The Diplomacy skill is used to adapt to one's social environment. It enables a character navigate through red tape, know the proper manners for a given environment, or survive an excursion to the dark side of civilization. A Diplomacy roll might be required to circumvent a bureaucratic obstacle, to socialize with a group without offending them, or to get the word to the local thieves' guild that the shipment of swords at midnight is a set-up.
A failed Diplomacy roll could result in the character being snubbed by polite society, or possibly in being maimed by a coarser crowd.
Diplomacy typically requires a Presence roll, and is sometimes opposed.
Examples: Carousing, conversation, etiquette, negotiation, streetwise
Gambling is the wagering of something of value (or "the stakes") on an event with an uncertain outcome, with the intent of winning more than you risked. Gambling thus requires three elements: the stakes, a risk, and a prize. A character with Gambling knows where to play, when to play, and with whom to play, in order to win more often than they lose.
Examples: Card games, dice games, dominoes, formal combat, races, sporting events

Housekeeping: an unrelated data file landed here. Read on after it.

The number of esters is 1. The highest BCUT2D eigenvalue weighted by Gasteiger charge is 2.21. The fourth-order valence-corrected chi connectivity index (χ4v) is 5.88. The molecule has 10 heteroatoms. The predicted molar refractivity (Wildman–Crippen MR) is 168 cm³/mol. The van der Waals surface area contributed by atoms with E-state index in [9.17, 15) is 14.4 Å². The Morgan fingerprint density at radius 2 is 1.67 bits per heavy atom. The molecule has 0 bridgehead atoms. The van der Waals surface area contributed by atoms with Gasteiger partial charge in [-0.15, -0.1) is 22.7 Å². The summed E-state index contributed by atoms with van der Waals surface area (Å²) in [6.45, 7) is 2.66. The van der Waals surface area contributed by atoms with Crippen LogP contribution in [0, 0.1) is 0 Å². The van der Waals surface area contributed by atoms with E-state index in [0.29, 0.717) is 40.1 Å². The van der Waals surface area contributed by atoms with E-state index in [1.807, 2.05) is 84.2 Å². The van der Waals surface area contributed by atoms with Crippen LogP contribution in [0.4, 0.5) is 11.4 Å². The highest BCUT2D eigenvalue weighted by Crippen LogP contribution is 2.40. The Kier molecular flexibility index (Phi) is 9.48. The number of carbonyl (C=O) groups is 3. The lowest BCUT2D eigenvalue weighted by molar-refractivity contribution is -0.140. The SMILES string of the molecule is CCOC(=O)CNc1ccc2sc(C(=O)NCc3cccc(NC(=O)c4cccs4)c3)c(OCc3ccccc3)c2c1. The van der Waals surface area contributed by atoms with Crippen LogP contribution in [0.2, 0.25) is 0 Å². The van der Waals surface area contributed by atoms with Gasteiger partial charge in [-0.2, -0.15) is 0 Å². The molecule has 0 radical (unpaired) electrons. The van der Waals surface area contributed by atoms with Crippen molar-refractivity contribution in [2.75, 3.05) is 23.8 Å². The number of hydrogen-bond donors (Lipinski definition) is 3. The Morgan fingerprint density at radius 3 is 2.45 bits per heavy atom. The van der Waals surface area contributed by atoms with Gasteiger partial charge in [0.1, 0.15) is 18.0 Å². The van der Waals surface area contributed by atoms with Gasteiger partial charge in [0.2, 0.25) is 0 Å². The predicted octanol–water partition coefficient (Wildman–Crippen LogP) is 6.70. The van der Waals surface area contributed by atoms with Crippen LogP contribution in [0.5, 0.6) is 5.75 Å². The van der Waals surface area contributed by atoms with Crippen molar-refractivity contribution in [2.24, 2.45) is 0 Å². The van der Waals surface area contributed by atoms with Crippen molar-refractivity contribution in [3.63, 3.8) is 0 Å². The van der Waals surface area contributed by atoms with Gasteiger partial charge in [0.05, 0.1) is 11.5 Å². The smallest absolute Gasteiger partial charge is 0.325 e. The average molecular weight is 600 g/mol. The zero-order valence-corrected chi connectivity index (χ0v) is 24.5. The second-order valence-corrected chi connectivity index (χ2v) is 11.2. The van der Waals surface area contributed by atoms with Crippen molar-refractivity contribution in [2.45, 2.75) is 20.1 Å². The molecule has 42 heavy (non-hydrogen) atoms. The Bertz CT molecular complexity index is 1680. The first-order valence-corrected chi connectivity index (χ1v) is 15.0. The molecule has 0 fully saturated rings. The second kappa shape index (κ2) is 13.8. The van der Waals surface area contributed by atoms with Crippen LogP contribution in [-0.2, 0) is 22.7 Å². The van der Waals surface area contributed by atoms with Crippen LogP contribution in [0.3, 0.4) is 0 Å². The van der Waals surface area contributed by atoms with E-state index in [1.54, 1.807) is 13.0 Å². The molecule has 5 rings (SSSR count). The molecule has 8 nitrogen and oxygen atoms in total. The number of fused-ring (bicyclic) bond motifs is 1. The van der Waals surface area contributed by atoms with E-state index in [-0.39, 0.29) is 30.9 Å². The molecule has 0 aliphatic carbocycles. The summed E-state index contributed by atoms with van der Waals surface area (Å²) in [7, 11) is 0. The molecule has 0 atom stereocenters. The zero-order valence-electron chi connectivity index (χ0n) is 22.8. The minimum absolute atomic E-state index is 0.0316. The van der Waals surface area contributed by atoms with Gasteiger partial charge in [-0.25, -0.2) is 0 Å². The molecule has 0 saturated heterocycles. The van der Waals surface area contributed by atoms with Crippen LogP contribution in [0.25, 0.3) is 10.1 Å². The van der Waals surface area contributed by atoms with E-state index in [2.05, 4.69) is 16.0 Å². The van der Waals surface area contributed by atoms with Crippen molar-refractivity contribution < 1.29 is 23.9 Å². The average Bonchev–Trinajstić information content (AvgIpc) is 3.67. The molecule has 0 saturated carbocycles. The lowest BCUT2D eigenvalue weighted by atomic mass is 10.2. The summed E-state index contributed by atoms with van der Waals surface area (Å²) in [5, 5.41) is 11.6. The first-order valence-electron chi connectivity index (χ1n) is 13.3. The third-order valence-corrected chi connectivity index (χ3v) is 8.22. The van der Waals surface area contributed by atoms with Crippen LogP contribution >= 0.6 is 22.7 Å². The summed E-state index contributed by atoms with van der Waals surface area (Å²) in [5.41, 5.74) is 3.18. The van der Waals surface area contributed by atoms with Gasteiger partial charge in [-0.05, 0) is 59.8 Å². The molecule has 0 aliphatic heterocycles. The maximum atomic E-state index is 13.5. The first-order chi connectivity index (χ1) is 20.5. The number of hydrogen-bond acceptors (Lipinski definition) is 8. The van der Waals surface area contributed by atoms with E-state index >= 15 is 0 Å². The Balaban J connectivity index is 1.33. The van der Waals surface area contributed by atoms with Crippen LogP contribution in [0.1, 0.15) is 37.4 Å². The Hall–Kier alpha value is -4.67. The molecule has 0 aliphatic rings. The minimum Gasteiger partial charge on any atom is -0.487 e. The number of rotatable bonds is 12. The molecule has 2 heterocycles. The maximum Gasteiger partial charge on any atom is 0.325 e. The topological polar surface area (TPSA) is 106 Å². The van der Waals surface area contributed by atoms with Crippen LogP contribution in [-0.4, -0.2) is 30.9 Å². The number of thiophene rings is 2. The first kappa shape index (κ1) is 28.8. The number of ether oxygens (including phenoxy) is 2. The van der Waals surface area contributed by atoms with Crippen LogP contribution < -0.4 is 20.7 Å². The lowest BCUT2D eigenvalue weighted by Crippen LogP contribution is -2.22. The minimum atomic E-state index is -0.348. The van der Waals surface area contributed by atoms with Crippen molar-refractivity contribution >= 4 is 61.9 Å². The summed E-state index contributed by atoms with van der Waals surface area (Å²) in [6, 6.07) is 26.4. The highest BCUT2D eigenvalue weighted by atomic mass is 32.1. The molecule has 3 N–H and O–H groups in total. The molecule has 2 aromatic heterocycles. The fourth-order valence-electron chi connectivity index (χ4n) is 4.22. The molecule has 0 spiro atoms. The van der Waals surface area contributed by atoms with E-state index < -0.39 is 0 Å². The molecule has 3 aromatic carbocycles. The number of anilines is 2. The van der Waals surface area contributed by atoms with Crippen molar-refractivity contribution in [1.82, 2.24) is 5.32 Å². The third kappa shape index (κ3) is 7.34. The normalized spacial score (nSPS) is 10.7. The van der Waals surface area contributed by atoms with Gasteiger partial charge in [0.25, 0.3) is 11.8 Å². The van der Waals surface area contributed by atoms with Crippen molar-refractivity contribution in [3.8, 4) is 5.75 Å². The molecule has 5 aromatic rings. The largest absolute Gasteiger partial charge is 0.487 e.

The Hand-to-hand Combat skill covers the myriad ways that humans have found to hurt, maim, and kill one another in hand-to-hand combat. Any form of hand-to-hand combat is covered by the Hand-to-hand Combat skill.
Hand-to-hand Combat typically requires a Brawn roll.
Examples: Axes, clubs, knives, spears, swords, unarmed strikes, whips
The Investigation skill covers most of the tasks involved in solving mysteries and researching obscure topics. This includes searching for clues, collecting and analyzing evidence, sifting through notes and journals, and so on.
Investigation typically requires a Reason roll, or perhaps a series of rolls.
Examples: Analyzing evidence, collecting evidence, identifying clues
Lockpicking covers the skills which use a delicate touch and fine control of the hands to manipulate small mechanical devices. A Lockpicking roll might be required to pick the lock on a cell door, to disable the trap on a chest, or to repair a tiny clockwork device.
Failing a Lockpicking roll indicates that the character triggers the trap, or that the lock resists the attempt to pick it.
Lockpicking typically requires an Agility roll.
Examples: Disabling a trap, picking a lock, repairing a tiny clockwork
The Manipulation skill pertains to eliciting cooperation or information from others by using flirtation, threats of violence, or just verbal trickery. Interrogation usually hinges on convincing the subject that hope is futile and that resistance will only make things worse, while seduction can sometimes be successful even if the target is aware that they are being seduced.